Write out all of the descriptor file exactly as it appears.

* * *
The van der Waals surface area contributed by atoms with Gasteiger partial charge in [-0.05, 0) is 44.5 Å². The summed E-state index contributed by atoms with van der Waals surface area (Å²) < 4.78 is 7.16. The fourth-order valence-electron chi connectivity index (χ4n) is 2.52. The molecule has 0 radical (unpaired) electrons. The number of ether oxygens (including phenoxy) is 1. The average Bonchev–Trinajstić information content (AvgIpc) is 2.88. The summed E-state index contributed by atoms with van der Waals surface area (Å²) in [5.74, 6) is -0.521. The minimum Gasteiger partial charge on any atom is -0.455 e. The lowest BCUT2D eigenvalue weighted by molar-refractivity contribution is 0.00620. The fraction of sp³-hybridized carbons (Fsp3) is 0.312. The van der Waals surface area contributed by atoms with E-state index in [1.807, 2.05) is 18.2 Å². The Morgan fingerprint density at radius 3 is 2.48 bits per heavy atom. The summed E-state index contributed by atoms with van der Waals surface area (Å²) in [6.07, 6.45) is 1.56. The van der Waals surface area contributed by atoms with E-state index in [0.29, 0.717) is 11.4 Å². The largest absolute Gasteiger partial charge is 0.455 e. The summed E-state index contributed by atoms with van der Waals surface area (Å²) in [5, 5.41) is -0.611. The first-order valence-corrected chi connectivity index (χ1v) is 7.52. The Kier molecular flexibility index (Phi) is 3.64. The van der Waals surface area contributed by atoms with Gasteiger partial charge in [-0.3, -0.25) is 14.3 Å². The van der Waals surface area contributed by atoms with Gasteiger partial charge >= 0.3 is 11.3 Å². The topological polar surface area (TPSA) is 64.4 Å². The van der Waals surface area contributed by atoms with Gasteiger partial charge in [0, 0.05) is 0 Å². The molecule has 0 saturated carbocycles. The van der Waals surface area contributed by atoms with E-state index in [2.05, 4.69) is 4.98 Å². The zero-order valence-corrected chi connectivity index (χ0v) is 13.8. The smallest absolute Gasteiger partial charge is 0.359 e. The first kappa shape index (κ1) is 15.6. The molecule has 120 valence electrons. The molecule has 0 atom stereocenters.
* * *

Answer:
The van der Waals surface area contributed by atoms with Gasteiger partial charge in [-0.05, 0) is 44.5 Å². The summed E-state index contributed by atoms with van der Waals surface area (Å²) < 4.78 is 7.16. The fourth-order valence-electron chi connectivity index (χ4n) is 2.52. The molecule has 0 radical (unpaired) electrons. The number of ether oxygens (including phenoxy) is 1. The average Bonchev–Trinajstić information content (AvgIpc) is 2.88. The summed E-state index contributed by atoms with van der Waals surface area (Å²) in [5.74, 6) is -0.521. The minimum Gasteiger partial charge on any atom is -0.455 e. The lowest BCUT2D eigenvalue weighted by molar-refractivity contribution is 0.00620. The fraction of sp³-hybridized carbons (Fsp3) is 0.312. The van der Waals surface area contributed by atoms with E-state index in [1.807, 2.05) is 18.2 Å². The Morgan fingerprint density at radius 3 is 2.48 bits per heavy atom. The summed E-state index contributed by atoms with van der Waals surface area (Å²) in [6.07, 6.45) is 1.56. The van der Waals surface area contributed by atoms with E-state index in [0.29, 0.717) is 11.4 Å². The largest absolute Gasteiger partial charge is 0.455 e. The summed E-state index contributed by atoms with van der Waals surface area (Å²) in [5, 5.41) is -0.611. The first-order valence-corrected chi connectivity index (χ1v) is 7.52. The Kier molecular flexibility index (Phi) is 3.64. The van der Waals surface area contributed by atoms with Gasteiger partial charge in [-0.3, -0.25) is 14.3 Å². The van der Waals surface area contributed by atoms with Gasteiger partial charge >= 0.3 is 11.3 Å². The topological polar surface area (TPSA) is 64.4 Å². The van der Waals surface area contributed by atoms with Gasteiger partial charge in [0, 0.05) is 0 Å². The molecule has 0 saturated carbocycles. The van der Waals surface area contributed by atoms with E-state index in [2.05, 4.69) is 4.98 Å². The zero-order valence-corrected chi connectivity index (χ0v) is 13.8. The smallest absolute Gasteiger partial charge is 0.359 e. The first kappa shape index (κ1) is 15.6. The molecule has 120 valence electrons. The molecule has 0 atom stereocenters.